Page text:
See how to paint this loose elephant watercolor in this step-by-step tutorial with real-time video. Complete with reference images.
I was thinking the other day that I’d never painted elephants before so why not remedy that and make a new tutorial at the same time? They have such wonderful shapes (those ears! tusks!) that I was reallly keen to dive in and have a go.
I picked the reference image from Pixabay and chose one that had some really strong lights and darks. This allows us to paint loosely but also use those strong darks to define the form. I think they came out really well. I learned a lot about elephants and will definitely paint them again at some point.
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Watercolor Materials Needed
My full materials list is here but these are the main things used in this tutorial.
Masking tape if you’re not using watercolor blocks or you want a crisp edge to your painting.
Colors: yellow ochre, burnt sienna, ultramarine, black
Full Elephant Watercolor Video
The full video recording for this painting. It has all the gory details and my thought processes and decisions as I go along. Apologies for the sound quality towards the end – my ceiling fan got very noisy and cuts in now and again.
Elephant Watercolor Reference Image
This is the reference I chose. I’ve overlaid a grid onto the photo to make it easier for people to get the proportions right. For this type of painting the drawing is *really* important so if you need to use a grid go right ahead.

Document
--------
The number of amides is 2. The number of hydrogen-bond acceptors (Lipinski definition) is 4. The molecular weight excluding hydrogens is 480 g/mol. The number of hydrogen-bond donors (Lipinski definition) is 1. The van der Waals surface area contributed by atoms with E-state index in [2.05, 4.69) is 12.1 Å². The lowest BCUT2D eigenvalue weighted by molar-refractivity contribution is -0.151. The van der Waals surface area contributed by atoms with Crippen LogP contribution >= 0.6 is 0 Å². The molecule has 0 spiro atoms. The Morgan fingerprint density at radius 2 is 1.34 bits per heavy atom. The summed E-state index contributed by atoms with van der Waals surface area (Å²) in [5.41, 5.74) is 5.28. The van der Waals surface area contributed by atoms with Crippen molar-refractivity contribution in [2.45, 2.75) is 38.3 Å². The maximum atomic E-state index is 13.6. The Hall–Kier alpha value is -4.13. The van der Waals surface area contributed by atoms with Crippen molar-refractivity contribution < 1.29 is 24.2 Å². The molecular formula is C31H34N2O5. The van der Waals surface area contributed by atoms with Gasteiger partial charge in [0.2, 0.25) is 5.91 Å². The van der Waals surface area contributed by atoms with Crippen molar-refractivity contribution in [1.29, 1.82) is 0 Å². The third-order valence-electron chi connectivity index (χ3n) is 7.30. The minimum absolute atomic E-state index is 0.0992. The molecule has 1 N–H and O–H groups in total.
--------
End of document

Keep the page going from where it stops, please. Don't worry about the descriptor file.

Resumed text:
Elephant Watercolor Pencil Drawing
Use a Mechanical Pencil for Watercolor Drawing
I’m working on a 11″x15″ piece of Fabriano Artistico 140lb cold press watercolor paper. I usually buy large 22″x30″ sheets and tear them into quarters. It’s a little more work but it is the most cost effective way to buy good quality watercolor paper. Using standard hardware store masking tape I tape a piece of paper to a lightweight drawing board. I also use a mechanical pencil for all my watercolor drawing. I don’t want to put any shading in here as it will show through when we start to paint. A mechanical pencil is ideal as it always has an even width line and never needs sharpening.
Work out the Height to Width Ratio First!
For the drawing itself I started by carefully working out the height to width ratio for the elephants. I found that elephants are actually a lot taller than you’d think and it’s really easy to make them too stumpy in the leg. In fact, even after I did some careful measuring, you can see that my elephants’ legs are still a little too short but I don’t think this matters in the end result.
Once the height and width are worked out we have good reference points to put in the main drawing. I concentrate on the angles and making sure each end point of each line is in the right place with regard to everything around it. For instance that little left knobble of the eye in the right hand elephant is almost level with the point of the ear. Another one might be that the vertical of the left leg is also hits that eye if I extend it upwards. Checking a couple of reference points every time you put a line in can ‘magically’ make the drawing work.
A Couple of Useful Painting Tools to Help Us
Before we start to paint we’re going to work out our main values and colors. Ideally we’d be doing this as we go and purely using our eyes and color perception. And if you do this enough over a period of years you can probably train yourselves eventually to do that 🙂 But it will be a hit and miss experience and using a couple of tools can accelerate the process of improving our visual perception enormously.
The first tool is an accurate value scale. I really like the Paul Centore value scale (recommend by Paul Foxton and others). It has 20 Munsell neutral accurate steps and a wipe clean surface (more important than you’d think). We can use it on a printed reference and on our paintings themselves to check results.